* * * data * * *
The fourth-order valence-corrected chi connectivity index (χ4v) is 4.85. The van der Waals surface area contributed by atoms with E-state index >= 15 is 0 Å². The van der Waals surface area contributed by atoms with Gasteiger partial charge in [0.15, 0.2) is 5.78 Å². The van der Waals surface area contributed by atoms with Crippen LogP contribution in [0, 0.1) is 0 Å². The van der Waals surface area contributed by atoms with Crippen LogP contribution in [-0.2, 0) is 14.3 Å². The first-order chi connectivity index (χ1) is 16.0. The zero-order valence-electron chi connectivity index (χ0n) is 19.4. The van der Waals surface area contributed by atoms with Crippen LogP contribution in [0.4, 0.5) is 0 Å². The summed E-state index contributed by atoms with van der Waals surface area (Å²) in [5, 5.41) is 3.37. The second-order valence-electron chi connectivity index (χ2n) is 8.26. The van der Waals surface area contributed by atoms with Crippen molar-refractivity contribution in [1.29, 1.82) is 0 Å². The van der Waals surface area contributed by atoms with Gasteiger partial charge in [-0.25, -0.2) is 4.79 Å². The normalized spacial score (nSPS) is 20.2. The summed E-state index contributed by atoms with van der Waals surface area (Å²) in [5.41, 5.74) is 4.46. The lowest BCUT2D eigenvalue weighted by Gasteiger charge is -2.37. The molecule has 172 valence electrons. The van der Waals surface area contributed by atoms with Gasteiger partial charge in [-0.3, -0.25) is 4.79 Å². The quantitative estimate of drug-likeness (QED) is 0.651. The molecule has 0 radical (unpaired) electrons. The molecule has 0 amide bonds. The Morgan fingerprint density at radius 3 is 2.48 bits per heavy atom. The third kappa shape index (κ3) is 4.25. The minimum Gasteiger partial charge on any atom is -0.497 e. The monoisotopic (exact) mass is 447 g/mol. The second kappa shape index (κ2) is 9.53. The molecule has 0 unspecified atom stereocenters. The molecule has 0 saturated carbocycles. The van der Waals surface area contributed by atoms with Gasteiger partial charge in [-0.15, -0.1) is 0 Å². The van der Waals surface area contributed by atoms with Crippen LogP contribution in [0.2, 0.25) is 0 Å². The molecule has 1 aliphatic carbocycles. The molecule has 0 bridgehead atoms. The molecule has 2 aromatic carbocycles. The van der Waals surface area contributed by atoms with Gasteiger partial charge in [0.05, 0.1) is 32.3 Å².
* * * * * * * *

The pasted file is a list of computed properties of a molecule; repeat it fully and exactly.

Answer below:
The fourth-order valence-corrected chi connectivity index (χ4v) is 4.85. The van der Waals surface area contributed by atoms with E-state index >= 15 is 0 Å². The van der Waals surface area contributed by atoms with Gasteiger partial charge in [0.15, 0.2) is 5.78 Å². The van der Waals surface area contributed by atoms with Crippen LogP contribution in [0, 0.1) is 0 Å². The van der Waals surface area contributed by atoms with Crippen LogP contribution in [-0.2, 0) is 14.3 Å². The first-order chi connectivity index (χ1) is 16.0. The zero-order valence-electron chi connectivity index (χ0n) is 19.4. The van der Waals surface area contributed by atoms with Crippen LogP contribution in [0.4, 0.5) is 0 Å². The summed E-state index contributed by atoms with van der Waals surface area (Å²) in [5, 5.41) is 3.37. The second-order valence-electron chi connectivity index (χ2n) is 8.26. The van der Waals surface area contributed by atoms with Crippen molar-refractivity contribution in [1.29, 1.82) is 0 Å². The van der Waals surface area contributed by atoms with Gasteiger partial charge in [-0.25, -0.2) is 4.79 Å². The normalized spacial score (nSPS) is 20.2. The summed E-state index contributed by atoms with van der Waals surface area (Å²) in [5.41, 5.74) is 4.46. The lowest BCUT2D eigenvalue weighted by Gasteiger charge is -2.37. The molecule has 172 valence electrons. The van der Waals surface area contributed by atoms with Gasteiger partial charge in [-0.3, -0.25) is 4.79 Å². The quantitative estimate of drug-likeness (QED) is 0.651. The molecule has 0 radical (unpaired) electrons. The molecule has 0 amide bonds. The Morgan fingerprint density at radius 3 is 2.48 bits per heavy atom. The third kappa shape index (κ3) is 4.25. The minimum Gasteiger partial charge on any atom is -0.497 e. The monoisotopic (exact) mass is 447 g/mol. The second kappa shape index (κ2) is 9.53. The molecule has 0 unspecified atom stereocenters. The molecule has 0 saturated carbocycles. The van der Waals surface area contributed by atoms with Gasteiger partial charge in [-0.15, -0.1) is 0 Å². The van der Waals surface area contributed by atoms with Crippen LogP contribution in [0.2, 0.25) is 0 Å². The molecule has 1 aliphatic carbocycles. The molecule has 0 bridgehead atoms. The molecule has 2 aromatic carbocycles. The van der Waals surface area contributed by atoms with Gasteiger partial charge in [0.05, 0.1) is 32.3 Å².